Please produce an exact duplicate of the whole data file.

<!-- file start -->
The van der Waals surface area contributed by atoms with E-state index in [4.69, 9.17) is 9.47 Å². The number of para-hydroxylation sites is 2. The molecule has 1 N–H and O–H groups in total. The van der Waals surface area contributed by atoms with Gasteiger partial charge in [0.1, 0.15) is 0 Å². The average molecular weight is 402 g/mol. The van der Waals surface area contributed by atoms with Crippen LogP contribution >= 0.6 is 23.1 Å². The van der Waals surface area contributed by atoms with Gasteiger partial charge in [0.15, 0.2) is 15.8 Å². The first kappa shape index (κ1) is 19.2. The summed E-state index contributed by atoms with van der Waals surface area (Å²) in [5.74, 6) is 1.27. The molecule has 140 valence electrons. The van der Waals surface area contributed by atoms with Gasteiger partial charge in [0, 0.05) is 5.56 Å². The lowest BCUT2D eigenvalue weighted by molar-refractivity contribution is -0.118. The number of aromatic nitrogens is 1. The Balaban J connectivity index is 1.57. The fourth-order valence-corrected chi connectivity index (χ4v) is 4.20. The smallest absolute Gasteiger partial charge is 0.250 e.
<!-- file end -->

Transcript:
The van der Waals surface area contributed by atoms with E-state index in [4.69, 9.17) is 9.47 Å². The number of para-hydroxylation sites is 2. The molecule has 1 N–H and O–H groups in total. The van der Waals surface area contributed by atoms with Gasteiger partial charge in [0.1, 0.15) is 0 Å². The average molecular weight is 402 g/mol. The van der Waals surface area contributed by atoms with Crippen LogP contribution >= 0.6 is 23.1 Å². The van der Waals surface area contributed by atoms with Gasteiger partial charge in [0.15, 0.2) is 15.8 Å². The first kappa shape index (κ1) is 19.2. The summed E-state index contributed by atoms with van der Waals surface area (Å²) in [5.74, 6) is 1.27. The molecule has 140 valence electrons. The van der Waals surface area contributed by atoms with Gasteiger partial charge in [0, 0.05) is 5.56 Å². The lowest BCUT2D eigenvalue weighted by molar-refractivity contribution is -0.118. The number of aromatic nitrogens is 1. The Balaban J connectivity index is 1.57. The fourth-order valence-corrected chi connectivity index (χ4v) is 4.20. The smallest absolute Gasteiger partial charge is 0.250 e.